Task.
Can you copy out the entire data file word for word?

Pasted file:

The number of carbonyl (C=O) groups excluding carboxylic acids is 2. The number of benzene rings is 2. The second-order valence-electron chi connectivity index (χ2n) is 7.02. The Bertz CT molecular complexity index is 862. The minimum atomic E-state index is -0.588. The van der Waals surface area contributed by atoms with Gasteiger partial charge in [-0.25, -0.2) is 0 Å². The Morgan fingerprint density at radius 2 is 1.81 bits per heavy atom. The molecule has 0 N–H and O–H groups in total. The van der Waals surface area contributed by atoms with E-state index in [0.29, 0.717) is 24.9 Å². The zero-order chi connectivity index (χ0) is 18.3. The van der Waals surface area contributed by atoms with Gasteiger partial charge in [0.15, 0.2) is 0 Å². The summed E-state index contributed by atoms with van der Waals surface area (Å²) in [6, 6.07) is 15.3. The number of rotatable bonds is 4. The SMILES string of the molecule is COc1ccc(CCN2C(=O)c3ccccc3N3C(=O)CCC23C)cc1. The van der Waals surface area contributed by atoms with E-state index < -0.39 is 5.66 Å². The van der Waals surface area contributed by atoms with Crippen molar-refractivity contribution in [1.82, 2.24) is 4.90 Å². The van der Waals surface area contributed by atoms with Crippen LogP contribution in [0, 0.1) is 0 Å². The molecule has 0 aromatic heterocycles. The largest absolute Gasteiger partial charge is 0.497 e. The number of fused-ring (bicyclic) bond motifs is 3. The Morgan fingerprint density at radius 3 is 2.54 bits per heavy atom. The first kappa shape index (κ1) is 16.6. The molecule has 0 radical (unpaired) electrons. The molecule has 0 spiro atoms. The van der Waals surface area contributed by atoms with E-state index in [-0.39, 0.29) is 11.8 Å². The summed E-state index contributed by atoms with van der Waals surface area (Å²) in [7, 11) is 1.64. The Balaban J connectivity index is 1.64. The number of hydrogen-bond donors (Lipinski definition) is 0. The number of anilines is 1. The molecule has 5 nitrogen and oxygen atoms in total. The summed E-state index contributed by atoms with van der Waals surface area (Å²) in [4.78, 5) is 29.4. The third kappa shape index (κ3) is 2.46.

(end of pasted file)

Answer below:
The number of carbonyl (C=O) groups excluding carboxylic acids is 2. The number of benzene rings is 2. The second-order valence-electron chi connectivity index (χ2n) is 7.02. The Bertz CT molecular complexity index is 862. The minimum atomic E-state index is -0.588. The van der Waals surface area contributed by atoms with Gasteiger partial charge in [-0.25, -0.2) is 0 Å². The Morgan fingerprint density at radius 2 is 1.81 bits per heavy atom. The molecule has 0 N–H and O–H groups in total. The van der Waals surface area contributed by atoms with E-state index in [0.29, 0.717) is 24.9 Å². The zero-order chi connectivity index (χ0) is 18.3. The van der Waals surface area contributed by atoms with Gasteiger partial charge in [0.15, 0.2) is 0 Å². The summed E-state index contributed by atoms with van der Waals surface area (Å²) in [6, 6.07) is 15.3. The number of rotatable bonds is 4. The SMILES string of the molecule is COc1ccc(CCN2C(=O)c3ccccc3N3C(=O)CCC23C)cc1. The van der Waals surface area contributed by atoms with E-state index < -0.39 is 5.66 Å². The van der Waals surface area contributed by atoms with Crippen molar-refractivity contribution in [1.82, 2.24) is 4.90 Å². The van der Waals surface area contributed by atoms with Crippen LogP contribution in [0, 0.1) is 0 Å². The molecule has 0 aromatic heterocycles. The largest absolute Gasteiger partial charge is 0.497 e. The number of fused-ring (bicyclic) bond motifs is 3. The Morgan fingerprint density at radius 3 is 2.54 bits per heavy atom. The first kappa shape index (κ1) is 16.6. The molecule has 0 radical (unpaired) electrons. The molecule has 0 spiro atoms. The van der Waals surface area contributed by atoms with E-state index in [-0.39, 0.29) is 11.8 Å². The summed E-state index contributed by atoms with van der Waals surface area (Å²) in [7, 11) is 1.64. The Balaban J connectivity index is 1.64. The number of hydrogen-bond donors (Lipinski definition) is 0. The number of anilines is 1. The molecule has 5 nitrogen and oxygen atoms in total. The summed E-state index contributed by atoms with van der Waals surface area (Å²) in [4.78, 5) is 29.4. The third kappa shape index (κ3) is 2.46.